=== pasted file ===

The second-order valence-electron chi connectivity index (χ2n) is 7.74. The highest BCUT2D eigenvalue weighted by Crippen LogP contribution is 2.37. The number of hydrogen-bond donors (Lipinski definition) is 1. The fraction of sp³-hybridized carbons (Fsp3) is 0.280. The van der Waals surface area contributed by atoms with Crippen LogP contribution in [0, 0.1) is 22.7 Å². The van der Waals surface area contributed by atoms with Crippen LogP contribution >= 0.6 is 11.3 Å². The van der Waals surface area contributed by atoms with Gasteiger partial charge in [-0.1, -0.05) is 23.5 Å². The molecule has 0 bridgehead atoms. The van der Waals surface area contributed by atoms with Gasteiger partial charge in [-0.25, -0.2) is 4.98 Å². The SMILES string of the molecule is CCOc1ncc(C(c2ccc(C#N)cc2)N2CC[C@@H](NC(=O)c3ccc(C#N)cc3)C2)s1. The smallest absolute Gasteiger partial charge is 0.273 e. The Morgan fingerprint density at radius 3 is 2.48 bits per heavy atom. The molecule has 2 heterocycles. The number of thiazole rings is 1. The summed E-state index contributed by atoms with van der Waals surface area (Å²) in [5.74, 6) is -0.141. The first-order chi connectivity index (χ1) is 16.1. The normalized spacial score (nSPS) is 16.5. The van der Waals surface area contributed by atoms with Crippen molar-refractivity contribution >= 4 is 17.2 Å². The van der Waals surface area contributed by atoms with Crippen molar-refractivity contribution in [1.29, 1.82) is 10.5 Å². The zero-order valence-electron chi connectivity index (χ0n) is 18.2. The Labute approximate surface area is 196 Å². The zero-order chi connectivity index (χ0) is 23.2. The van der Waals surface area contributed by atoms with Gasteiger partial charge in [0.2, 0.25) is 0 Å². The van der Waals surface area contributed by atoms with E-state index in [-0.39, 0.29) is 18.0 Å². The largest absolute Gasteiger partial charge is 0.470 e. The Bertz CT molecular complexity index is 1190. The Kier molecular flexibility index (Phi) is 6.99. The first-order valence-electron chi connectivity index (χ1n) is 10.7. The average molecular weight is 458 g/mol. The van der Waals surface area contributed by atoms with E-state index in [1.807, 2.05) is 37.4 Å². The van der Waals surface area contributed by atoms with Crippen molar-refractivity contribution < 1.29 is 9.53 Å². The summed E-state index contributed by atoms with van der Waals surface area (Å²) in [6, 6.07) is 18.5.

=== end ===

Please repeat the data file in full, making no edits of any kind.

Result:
The second-order valence-electron chi connectivity index (χ2n) is 7.74. The highest BCUT2D eigenvalue weighted by Crippen LogP contribution is 2.37. The number of hydrogen-bond donors (Lipinski definition) is 1. The fraction of sp³-hybridized carbons (Fsp3) is 0.280. The van der Waals surface area contributed by atoms with Crippen LogP contribution in [0, 0.1) is 22.7 Å². The van der Waals surface area contributed by atoms with Crippen LogP contribution >= 0.6 is 11.3 Å². The van der Waals surface area contributed by atoms with Gasteiger partial charge in [-0.1, -0.05) is 23.5 Å². The molecule has 0 bridgehead atoms. The van der Waals surface area contributed by atoms with Gasteiger partial charge in [-0.25, -0.2) is 4.98 Å². The SMILES string of the molecule is CCOc1ncc(C(c2ccc(C#N)cc2)N2CC[C@@H](NC(=O)c3ccc(C#N)cc3)C2)s1. The smallest absolute Gasteiger partial charge is 0.273 e. The Morgan fingerprint density at radius 3 is 2.48 bits per heavy atom. The molecule has 2 heterocycles. The number of thiazole rings is 1. The summed E-state index contributed by atoms with van der Waals surface area (Å²) in [5.74, 6) is -0.141. The first-order chi connectivity index (χ1) is 16.1. The normalized spacial score (nSPS) is 16.5. The van der Waals surface area contributed by atoms with Crippen molar-refractivity contribution >= 4 is 17.2 Å². The van der Waals surface area contributed by atoms with Crippen molar-refractivity contribution in [1.29, 1.82) is 10.5 Å². The zero-order valence-electron chi connectivity index (χ0n) is 18.2. The Labute approximate surface area is 196 Å². The zero-order chi connectivity index (χ0) is 23.2. The van der Waals surface area contributed by atoms with Gasteiger partial charge in [0.2, 0.25) is 0 Å². The van der Waals surface area contributed by atoms with E-state index in [-0.39, 0.29) is 18.0 Å². The largest absolute Gasteiger partial charge is 0.470 e. The Bertz CT molecular complexity index is 1190. The Kier molecular flexibility index (Phi) is 6.99. The first-order valence-electron chi connectivity index (χ1n) is 10.7. The average molecular weight is 458 g/mol. The van der Waals surface area contributed by atoms with E-state index in [1.807, 2.05) is 37.4 Å². The van der Waals surface area contributed by atoms with Crippen molar-refractivity contribution < 1.29 is 9.53 Å². The summed E-state index contributed by atoms with van der Waals surface area (Å²) in [6, 6.07) is 18.5.